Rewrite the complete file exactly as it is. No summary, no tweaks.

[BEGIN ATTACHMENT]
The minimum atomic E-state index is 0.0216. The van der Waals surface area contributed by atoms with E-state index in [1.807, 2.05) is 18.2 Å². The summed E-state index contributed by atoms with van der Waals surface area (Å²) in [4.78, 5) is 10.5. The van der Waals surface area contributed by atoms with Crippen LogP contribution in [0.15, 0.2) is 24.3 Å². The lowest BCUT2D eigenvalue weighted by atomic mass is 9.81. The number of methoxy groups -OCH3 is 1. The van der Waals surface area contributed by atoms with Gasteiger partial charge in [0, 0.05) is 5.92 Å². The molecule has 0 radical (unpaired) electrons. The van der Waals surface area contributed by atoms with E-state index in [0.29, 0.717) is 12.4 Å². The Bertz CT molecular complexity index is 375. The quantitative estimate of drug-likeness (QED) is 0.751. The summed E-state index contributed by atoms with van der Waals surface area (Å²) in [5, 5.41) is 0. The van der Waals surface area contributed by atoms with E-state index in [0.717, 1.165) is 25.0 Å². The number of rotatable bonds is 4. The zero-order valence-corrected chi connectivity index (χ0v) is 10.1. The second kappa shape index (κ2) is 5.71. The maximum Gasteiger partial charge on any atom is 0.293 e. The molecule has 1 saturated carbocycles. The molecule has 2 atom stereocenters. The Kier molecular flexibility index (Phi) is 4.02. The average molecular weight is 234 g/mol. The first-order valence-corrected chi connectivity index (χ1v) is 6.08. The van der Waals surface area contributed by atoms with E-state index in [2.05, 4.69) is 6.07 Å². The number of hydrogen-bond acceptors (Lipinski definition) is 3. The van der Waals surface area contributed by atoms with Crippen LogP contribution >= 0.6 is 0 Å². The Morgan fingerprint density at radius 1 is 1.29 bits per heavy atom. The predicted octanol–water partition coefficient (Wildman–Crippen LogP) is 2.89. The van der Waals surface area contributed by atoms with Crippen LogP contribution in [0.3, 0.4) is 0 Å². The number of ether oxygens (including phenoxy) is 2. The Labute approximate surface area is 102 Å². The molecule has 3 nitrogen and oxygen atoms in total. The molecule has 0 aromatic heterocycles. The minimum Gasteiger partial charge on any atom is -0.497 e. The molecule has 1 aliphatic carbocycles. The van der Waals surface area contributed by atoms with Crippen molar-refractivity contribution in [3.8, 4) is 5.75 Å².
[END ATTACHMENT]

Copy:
The minimum atomic E-state index is 0.0216. The van der Waals surface area contributed by atoms with E-state index in [1.807, 2.05) is 18.2 Å². The summed E-state index contributed by atoms with van der Waals surface area (Å²) in [4.78, 5) is 10.5. The van der Waals surface area contributed by atoms with Crippen LogP contribution in [0.15, 0.2) is 24.3 Å². The lowest BCUT2D eigenvalue weighted by atomic mass is 9.81. The number of methoxy groups -OCH3 is 1. The van der Waals surface area contributed by atoms with Gasteiger partial charge in [0, 0.05) is 5.92 Å². The molecule has 0 radical (unpaired) electrons. The van der Waals surface area contributed by atoms with E-state index in [0.29, 0.717) is 12.4 Å². The Bertz CT molecular complexity index is 375. The quantitative estimate of drug-likeness (QED) is 0.751. The summed E-state index contributed by atoms with van der Waals surface area (Å²) in [5, 5.41) is 0. The van der Waals surface area contributed by atoms with E-state index in [0.717, 1.165) is 25.0 Å². The number of rotatable bonds is 4. The zero-order valence-corrected chi connectivity index (χ0v) is 10.1. The second kappa shape index (κ2) is 5.71. The maximum Gasteiger partial charge on any atom is 0.293 e. The molecule has 1 saturated carbocycles. The molecule has 2 atom stereocenters. The Kier molecular flexibility index (Phi) is 4.02. The average molecular weight is 234 g/mol. The first-order valence-corrected chi connectivity index (χ1v) is 6.08. The van der Waals surface area contributed by atoms with E-state index in [2.05, 4.69) is 6.07 Å². The number of hydrogen-bond acceptors (Lipinski definition) is 3. The van der Waals surface area contributed by atoms with Crippen LogP contribution >= 0.6 is 0 Å². The Morgan fingerprint density at radius 1 is 1.29 bits per heavy atom. The predicted octanol–water partition coefficient (Wildman–Crippen LogP) is 2.89. The van der Waals surface area contributed by atoms with Crippen LogP contribution in [0.3, 0.4) is 0 Å². The number of ether oxygens (including phenoxy) is 2. The Labute approximate surface area is 102 Å². The molecule has 3 nitrogen and oxygen atoms in total. The molecule has 0 aromatic heterocycles. The minimum Gasteiger partial charge on any atom is -0.497 e. The molecule has 1 aliphatic carbocycles. The van der Waals surface area contributed by atoms with Crippen molar-refractivity contribution in [3.8, 4) is 5.75 Å².